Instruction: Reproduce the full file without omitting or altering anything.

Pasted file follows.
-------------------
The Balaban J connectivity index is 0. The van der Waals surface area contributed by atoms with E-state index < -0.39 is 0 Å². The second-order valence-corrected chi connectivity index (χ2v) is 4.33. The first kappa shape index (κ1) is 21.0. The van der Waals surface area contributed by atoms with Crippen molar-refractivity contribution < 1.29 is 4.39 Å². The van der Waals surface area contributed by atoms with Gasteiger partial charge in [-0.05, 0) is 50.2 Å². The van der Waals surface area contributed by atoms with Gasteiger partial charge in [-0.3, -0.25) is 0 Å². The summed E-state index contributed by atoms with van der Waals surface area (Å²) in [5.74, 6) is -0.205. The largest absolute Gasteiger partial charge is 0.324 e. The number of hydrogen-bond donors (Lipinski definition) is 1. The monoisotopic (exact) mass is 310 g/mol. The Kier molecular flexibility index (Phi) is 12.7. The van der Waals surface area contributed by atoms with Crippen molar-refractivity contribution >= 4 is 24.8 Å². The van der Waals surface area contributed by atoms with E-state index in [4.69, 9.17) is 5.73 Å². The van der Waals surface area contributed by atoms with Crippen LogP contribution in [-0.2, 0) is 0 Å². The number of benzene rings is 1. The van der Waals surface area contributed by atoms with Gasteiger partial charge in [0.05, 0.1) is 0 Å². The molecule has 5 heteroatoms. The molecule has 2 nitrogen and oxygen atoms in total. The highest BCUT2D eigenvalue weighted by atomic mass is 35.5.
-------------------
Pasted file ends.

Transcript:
The Balaban J connectivity index is 0. The van der Waals surface area contributed by atoms with E-state index < -0.39 is 0 Å². The second-order valence-corrected chi connectivity index (χ2v) is 4.33. The first kappa shape index (κ1) is 21.0. The van der Waals surface area contributed by atoms with Crippen molar-refractivity contribution < 1.29 is 4.39 Å². The van der Waals surface area contributed by atoms with Gasteiger partial charge in [-0.05, 0) is 50.2 Å². The van der Waals surface area contributed by atoms with Gasteiger partial charge in [-0.3, -0.25) is 0 Å². The summed E-state index contributed by atoms with van der Waals surface area (Å²) in [5.74, 6) is -0.205. The largest absolute Gasteiger partial charge is 0.324 e. The number of hydrogen-bond donors (Lipinski definition) is 1. The monoisotopic (exact) mass is 310 g/mol. The Kier molecular flexibility index (Phi) is 12.7. The van der Waals surface area contributed by atoms with Crippen molar-refractivity contribution >= 4 is 24.8 Å². The van der Waals surface area contributed by atoms with E-state index in [4.69, 9.17) is 5.73 Å². The van der Waals surface area contributed by atoms with Crippen LogP contribution in [-0.2, 0) is 0 Å². The number of benzene rings is 1. The van der Waals surface area contributed by atoms with Gasteiger partial charge in [0.05, 0.1) is 0 Å². The molecule has 5 heteroatoms. The molecule has 2 nitrogen and oxygen atoms in total. The highest BCUT2D eigenvalue weighted by atomic mass is 35.5.